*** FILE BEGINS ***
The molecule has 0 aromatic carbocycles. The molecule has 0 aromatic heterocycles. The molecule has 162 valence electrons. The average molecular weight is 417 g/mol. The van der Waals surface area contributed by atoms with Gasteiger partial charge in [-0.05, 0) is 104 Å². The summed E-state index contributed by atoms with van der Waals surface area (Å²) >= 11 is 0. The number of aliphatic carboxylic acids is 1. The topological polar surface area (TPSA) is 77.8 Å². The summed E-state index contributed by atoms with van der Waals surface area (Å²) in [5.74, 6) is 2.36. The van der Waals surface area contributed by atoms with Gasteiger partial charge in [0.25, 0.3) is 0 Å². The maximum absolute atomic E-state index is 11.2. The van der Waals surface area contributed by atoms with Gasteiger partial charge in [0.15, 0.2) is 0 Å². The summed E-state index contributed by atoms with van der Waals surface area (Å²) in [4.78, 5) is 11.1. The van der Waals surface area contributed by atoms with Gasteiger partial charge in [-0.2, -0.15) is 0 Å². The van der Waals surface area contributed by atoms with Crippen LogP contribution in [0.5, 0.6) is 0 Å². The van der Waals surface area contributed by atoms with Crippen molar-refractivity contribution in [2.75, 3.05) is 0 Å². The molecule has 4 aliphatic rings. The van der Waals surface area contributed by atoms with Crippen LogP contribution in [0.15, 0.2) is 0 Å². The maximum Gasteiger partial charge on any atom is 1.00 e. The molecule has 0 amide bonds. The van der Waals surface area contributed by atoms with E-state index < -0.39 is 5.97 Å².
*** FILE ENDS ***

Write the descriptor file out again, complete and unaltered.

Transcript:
The molecule has 0 aromatic carbocycles. The molecule has 0 aromatic heterocycles. The molecule has 162 valence electrons. The average molecular weight is 417 g/mol. The van der Waals surface area contributed by atoms with Gasteiger partial charge in [-0.05, 0) is 104 Å². The summed E-state index contributed by atoms with van der Waals surface area (Å²) >= 11 is 0. The number of aliphatic carboxylic acids is 1. The topological polar surface area (TPSA) is 77.8 Å². The summed E-state index contributed by atoms with van der Waals surface area (Å²) in [5.74, 6) is 2.36. The van der Waals surface area contributed by atoms with Gasteiger partial charge in [0.25, 0.3) is 0 Å². The maximum absolute atomic E-state index is 11.2. The van der Waals surface area contributed by atoms with Gasteiger partial charge in [0.15, 0.2) is 0 Å². The summed E-state index contributed by atoms with van der Waals surface area (Å²) in [4.78, 5) is 11.1. The van der Waals surface area contributed by atoms with Gasteiger partial charge in [-0.2, -0.15) is 0 Å². The van der Waals surface area contributed by atoms with Crippen LogP contribution in [0.5, 0.6) is 0 Å². The van der Waals surface area contributed by atoms with Crippen molar-refractivity contribution in [2.75, 3.05) is 0 Å². The molecule has 4 aliphatic rings. The van der Waals surface area contributed by atoms with Crippen LogP contribution in [0.15, 0.2) is 0 Å². The maximum Gasteiger partial charge on any atom is 1.00 e. The molecule has 0 amide bonds. The van der Waals surface area contributed by atoms with E-state index < -0.39 is 5.97 Å².